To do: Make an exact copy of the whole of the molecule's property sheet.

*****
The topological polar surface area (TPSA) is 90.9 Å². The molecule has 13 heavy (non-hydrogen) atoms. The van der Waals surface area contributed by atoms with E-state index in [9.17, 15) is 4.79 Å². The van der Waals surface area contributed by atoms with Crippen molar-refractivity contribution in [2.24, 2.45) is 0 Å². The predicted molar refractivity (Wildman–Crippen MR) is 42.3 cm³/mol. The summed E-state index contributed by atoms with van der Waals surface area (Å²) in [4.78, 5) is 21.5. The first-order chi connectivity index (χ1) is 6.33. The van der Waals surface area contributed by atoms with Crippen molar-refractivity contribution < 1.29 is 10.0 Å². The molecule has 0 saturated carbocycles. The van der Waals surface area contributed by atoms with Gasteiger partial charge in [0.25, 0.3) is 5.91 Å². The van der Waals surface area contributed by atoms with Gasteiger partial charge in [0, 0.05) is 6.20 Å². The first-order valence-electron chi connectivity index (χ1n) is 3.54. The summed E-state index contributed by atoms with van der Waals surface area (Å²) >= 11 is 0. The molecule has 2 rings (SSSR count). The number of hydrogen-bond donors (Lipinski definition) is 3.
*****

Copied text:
The topological polar surface area (TPSA) is 90.9 Å². The molecule has 13 heavy (non-hydrogen) atoms. The van der Waals surface area contributed by atoms with E-state index in [9.17, 15) is 4.79 Å². The van der Waals surface area contributed by atoms with Crippen molar-refractivity contribution in [2.24, 2.45) is 0 Å². The predicted molar refractivity (Wildman–Crippen MR) is 42.3 cm³/mol. The summed E-state index contributed by atoms with van der Waals surface area (Å²) in [4.78, 5) is 21.5. The first-order chi connectivity index (χ1) is 6.33. The van der Waals surface area contributed by atoms with Crippen molar-refractivity contribution < 1.29 is 10.0 Å². The molecule has 0 saturated carbocycles. The van der Waals surface area contributed by atoms with Gasteiger partial charge in [0.25, 0.3) is 5.91 Å². The van der Waals surface area contributed by atoms with Gasteiger partial charge in [0, 0.05) is 6.20 Å². The first-order valence-electron chi connectivity index (χ1n) is 3.54. The summed E-state index contributed by atoms with van der Waals surface area (Å²) >= 11 is 0. The molecule has 2 rings (SSSR count). The number of hydrogen-bond donors (Lipinski definition) is 3.